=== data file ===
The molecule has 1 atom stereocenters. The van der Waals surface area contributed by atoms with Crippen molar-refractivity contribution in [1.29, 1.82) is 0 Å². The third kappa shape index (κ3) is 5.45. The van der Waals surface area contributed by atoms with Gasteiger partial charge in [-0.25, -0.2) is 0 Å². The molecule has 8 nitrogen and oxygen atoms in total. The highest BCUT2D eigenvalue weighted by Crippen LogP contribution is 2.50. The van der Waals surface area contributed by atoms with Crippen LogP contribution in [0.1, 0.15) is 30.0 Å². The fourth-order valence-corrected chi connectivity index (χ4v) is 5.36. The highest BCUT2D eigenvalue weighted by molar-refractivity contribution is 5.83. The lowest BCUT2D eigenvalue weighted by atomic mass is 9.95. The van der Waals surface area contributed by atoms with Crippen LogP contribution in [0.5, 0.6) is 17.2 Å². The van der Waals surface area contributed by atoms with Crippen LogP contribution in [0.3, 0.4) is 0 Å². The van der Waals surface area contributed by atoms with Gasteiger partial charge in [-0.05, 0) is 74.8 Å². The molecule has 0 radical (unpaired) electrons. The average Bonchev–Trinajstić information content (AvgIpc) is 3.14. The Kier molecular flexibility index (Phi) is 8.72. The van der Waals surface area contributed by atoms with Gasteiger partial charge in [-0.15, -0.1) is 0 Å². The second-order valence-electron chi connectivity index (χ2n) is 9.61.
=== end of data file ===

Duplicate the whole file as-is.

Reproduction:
The molecule has 1 atom stereocenters. The van der Waals surface area contributed by atoms with Crippen molar-refractivity contribution in [1.29, 1.82) is 0 Å². The third kappa shape index (κ3) is 5.45. The van der Waals surface area contributed by atoms with Gasteiger partial charge in [-0.25, -0.2) is 0 Å². The molecule has 8 nitrogen and oxygen atoms in total. The highest BCUT2D eigenvalue weighted by Crippen LogP contribution is 2.50. The van der Waals surface area contributed by atoms with Crippen LogP contribution in [0.1, 0.15) is 30.0 Å². The fourth-order valence-corrected chi connectivity index (χ4v) is 5.36. The highest BCUT2D eigenvalue weighted by molar-refractivity contribution is 5.83. The lowest BCUT2D eigenvalue weighted by atomic mass is 9.95. The van der Waals surface area contributed by atoms with Crippen LogP contribution in [0.5, 0.6) is 17.2 Å². The van der Waals surface area contributed by atoms with Crippen LogP contribution in [0.3, 0.4) is 0 Å². The van der Waals surface area contributed by atoms with Gasteiger partial charge in [-0.05, 0) is 74.8 Å². The molecule has 0 radical (unpaired) electrons. The average Bonchev–Trinajstić information content (AvgIpc) is 3.14. The Kier molecular flexibility index (Phi) is 8.72. The van der Waals surface area contributed by atoms with Gasteiger partial charge in [-0.15, -0.1) is 0 Å². The second-order valence-electron chi connectivity index (χ2n) is 9.61.